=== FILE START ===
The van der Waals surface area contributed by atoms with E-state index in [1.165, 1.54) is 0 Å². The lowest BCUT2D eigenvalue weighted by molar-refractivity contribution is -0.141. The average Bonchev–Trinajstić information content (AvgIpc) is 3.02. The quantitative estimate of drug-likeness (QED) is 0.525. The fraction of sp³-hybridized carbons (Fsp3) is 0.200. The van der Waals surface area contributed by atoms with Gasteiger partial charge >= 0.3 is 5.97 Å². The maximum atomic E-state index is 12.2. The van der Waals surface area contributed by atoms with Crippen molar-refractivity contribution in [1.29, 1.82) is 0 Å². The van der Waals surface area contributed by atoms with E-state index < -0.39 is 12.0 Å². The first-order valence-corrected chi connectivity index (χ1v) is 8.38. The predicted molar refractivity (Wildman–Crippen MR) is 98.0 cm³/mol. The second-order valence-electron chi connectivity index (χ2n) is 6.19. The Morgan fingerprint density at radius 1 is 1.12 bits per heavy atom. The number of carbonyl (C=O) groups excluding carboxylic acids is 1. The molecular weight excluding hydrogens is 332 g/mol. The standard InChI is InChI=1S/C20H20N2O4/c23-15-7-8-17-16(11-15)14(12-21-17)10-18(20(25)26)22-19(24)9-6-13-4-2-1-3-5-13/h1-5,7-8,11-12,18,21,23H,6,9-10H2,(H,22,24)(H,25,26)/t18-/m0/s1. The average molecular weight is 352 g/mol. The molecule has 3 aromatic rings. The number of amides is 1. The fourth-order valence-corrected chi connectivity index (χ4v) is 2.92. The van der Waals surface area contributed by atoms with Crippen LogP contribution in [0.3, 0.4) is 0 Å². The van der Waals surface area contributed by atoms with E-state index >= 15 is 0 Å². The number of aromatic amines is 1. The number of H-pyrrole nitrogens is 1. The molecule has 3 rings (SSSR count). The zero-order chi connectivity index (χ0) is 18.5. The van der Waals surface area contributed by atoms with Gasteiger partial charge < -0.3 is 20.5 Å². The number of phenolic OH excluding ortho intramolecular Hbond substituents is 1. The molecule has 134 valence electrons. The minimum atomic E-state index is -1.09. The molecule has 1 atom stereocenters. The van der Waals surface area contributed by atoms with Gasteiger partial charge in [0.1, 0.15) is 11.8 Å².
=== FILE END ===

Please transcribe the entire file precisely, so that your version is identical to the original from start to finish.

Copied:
The van der Waals surface area contributed by atoms with E-state index in [1.165, 1.54) is 0 Å². The lowest BCUT2D eigenvalue weighted by molar-refractivity contribution is -0.141. The average Bonchev–Trinajstić information content (AvgIpc) is 3.02. The quantitative estimate of drug-likeness (QED) is 0.525. The fraction of sp³-hybridized carbons (Fsp3) is 0.200. The van der Waals surface area contributed by atoms with Gasteiger partial charge >= 0.3 is 5.97 Å². The maximum atomic E-state index is 12.2. The van der Waals surface area contributed by atoms with Crippen molar-refractivity contribution in [1.29, 1.82) is 0 Å². The van der Waals surface area contributed by atoms with E-state index < -0.39 is 12.0 Å². The first-order valence-corrected chi connectivity index (χ1v) is 8.38. The predicted molar refractivity (Wildman–Crippen MR) is 98.0 cm³/mol. The second-order valence-electron chi connectivity index (χ2n) is 6.19. The Morgan fingerprint density at radius 1 is 1.12 bits per heavy atom. The number of carbonyl (C=O) groups excluding carboxylic acids is 1. The molecular weight excluding hydrogens is 332 g/mol. The standard InChI is InChI=1S/C20H20N2O4/c23-15-7-8-17-16(11-15)14(12-21-17)10-18(20(25)26)22-19(24)9-6-13-4-2-1-3-5-13/h1-5,7-8,11-12,18,21,23H,6,9-10H2,(H,22,24)(H,25,26)/t18-/m0/s1. The average molecular weight is 352 g/mol. The molecule has 3 aromatic rings. The number of amides is 1. The fourth-order valence-corrected chi connectivity index (χ4v) is 2.92. The van der Waals surface area contributed by atoms with Crippen LogP contribution in [0.3, 0.4) is 0 Å². The van der Waals surface area contributed by atoms with E-state index >= 15 is 0 Å². The number of aromatic amines is 1. The number of H-pyrrole nitrogens is 1. The molecule has 3 rings (SSSR count). The zero-order chi connectivity index (χ0) is 18.5. The van der Waals surface area contributed by atoms with Gasteiger partial charge < -0.3 is 20.5 Å². The number of phenolic OH excluding ortho intramolecular Hbond substituents is 1. The molecule has 134 valence electrons. The minimum atomic E-state index is -1.09. The molecule has 1 atom stereocenters. The van der Waals surface area contributed by atoms with Gasteiger partial charge in [0.1, 0.15) is 11.8 Å².